By Chris Gionta
On Sunday evening, under the tent outside of Cheney Dining Hall, the mood seemed very light. Pop music rang out of the speakers, and at the entry table, “SGA” was spelled out in bright, silver balloons. However, the subject at hand was nothing to be too festive about.
The event was called “Checking Your Blindspots”, and it is the kickoff to Springfield College’s SEAT at the Table week, which is self-described as “a conference of educational experiences across media, pedagogies, and practices, dedicated to deconstructing oppressive systems and transforming our community toward equity for all.”
The idea behind “Checking Your Blindspots” was to discuss the issues that are not as obvious, and to talk about things that are sometimes uncontrollable.
“SGA knew that they wanted to do something for SEAT week,” said Paris Lizana, whose name headlined the event.
“Students usually learn from their peers and so we knew it was important to contribute to this program. And, the topic is checking your biases and we think that this is important because biases are something that every human has. It can be conscious or unconscious, so we wanted to center the fair around different types of biases and how you can combat those biases,” she said.
The event had several stations talking about different controllable and uncontrollable biases that are common in society. Most stations had QR codes that would link an attendee to educational videos.
One station was called “Wake-Up Calls” where an attendee could scan a QR code and be sent to a YouTube channel with eight different stories from anonymous Springfield College students, mostly ranging from 30 to 60 seconds, about uncomfortable experiences based on race.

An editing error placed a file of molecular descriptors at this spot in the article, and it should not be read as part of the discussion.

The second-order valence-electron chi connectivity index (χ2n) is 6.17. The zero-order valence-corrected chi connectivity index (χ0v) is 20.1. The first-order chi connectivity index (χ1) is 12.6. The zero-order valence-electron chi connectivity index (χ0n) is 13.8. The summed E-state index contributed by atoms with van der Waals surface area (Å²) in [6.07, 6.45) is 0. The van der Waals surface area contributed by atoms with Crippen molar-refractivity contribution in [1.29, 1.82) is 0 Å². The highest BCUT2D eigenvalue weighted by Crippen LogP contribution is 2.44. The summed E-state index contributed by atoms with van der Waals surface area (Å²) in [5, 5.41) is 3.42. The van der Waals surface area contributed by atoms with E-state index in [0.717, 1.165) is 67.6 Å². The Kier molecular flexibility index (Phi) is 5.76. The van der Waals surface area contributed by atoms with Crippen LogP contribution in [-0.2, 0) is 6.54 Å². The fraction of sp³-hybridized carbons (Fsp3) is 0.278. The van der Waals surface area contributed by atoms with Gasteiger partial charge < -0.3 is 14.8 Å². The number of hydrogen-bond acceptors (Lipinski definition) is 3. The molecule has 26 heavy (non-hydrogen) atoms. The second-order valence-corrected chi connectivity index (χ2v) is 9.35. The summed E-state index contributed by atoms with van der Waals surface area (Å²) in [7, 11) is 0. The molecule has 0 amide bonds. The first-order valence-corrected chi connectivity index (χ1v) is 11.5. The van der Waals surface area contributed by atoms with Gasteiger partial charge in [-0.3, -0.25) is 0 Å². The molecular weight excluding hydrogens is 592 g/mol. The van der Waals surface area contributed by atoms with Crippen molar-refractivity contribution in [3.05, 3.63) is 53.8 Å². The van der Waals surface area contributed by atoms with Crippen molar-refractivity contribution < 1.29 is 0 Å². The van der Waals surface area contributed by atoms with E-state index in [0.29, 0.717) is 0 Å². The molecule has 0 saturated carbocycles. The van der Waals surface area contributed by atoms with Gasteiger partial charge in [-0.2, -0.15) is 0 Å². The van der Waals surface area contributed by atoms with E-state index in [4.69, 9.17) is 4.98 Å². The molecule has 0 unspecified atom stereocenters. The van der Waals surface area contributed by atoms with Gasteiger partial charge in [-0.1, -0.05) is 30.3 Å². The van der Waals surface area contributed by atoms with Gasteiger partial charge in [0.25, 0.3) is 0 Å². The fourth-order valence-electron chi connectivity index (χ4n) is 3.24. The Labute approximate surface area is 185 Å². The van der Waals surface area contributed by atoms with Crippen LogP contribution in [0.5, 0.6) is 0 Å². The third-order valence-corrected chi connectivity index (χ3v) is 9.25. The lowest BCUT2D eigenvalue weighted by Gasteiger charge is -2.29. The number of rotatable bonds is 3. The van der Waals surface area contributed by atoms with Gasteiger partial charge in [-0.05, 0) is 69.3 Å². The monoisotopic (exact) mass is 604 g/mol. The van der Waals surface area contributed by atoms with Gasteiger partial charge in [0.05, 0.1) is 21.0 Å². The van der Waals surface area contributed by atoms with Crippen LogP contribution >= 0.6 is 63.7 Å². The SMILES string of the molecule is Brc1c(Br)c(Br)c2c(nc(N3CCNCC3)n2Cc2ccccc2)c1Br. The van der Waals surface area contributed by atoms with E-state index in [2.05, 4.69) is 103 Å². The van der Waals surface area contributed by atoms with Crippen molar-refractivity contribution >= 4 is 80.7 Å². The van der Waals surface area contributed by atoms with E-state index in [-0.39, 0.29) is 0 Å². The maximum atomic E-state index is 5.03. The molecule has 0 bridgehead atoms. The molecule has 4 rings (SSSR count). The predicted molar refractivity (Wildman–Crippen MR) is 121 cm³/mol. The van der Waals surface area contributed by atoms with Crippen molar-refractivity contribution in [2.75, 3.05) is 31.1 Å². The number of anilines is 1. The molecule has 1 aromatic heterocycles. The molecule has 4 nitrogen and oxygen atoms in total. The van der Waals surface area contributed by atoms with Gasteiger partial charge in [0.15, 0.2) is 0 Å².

A lot of the stories were on the basis of people being unaware that they were making the other person uncomfortable, matching the theme of the event.
Other stations had QR codes that linked to videos about different types of biases. One that was highlighted was confirmation bias, which is a very broad type of partisanship that can be used for anything.
“I expect attendees to walk away learning new information on how they’re able to acknowledge, analyze, and fight off their conscious and unconscious biases,” said Lizana. “And I hope that they share this information with their peers, and they use this as they go about their daily lives.”
Attendees were surely introduced to new perspectives from this event. Since a lot of the biases pointed out were subconscious, some attendees came to realizations with themselves.
“I know certainly with myself that there are things that I want to believe that may not be true,” said Alex Ricard, an attendee of the event. “There are definitely things that I want to be true to make me feel more comfortable, but sometimes, it’s just not the case.”
With experiences like Ricard’s occurring at this SEAT at the Table event, the organization seemed to have met their goals.
“I think it’s a new idea to everybody,” said Hannah Medeiros, another organizer of the event. “It was a new idea to me and kind of just helping organize this event, I’ve learned a lot, and I think we have a lot of good information and a lot of new information that people have to see.”
The event seemed to be an educational experience for anyone who wanted to participate, and it may have been even more helpful because it was student-run.
“I do think that students are more susceptible to information that they learn from their peers,” Lizana said. “It’s not that we’re not in a learning environment because you learn things every day, but I do think that learning from your peers is something that people take more to heart, because those are the people that they hang out with every day.”
Sunday’s event was just the beginning for SEAT at the Table. All week, workshops will be underway to help better educate those on campus with issues involving inclusion, diversity and more.
Photo Courtesy of Springfield College Office of Multicultural Affairs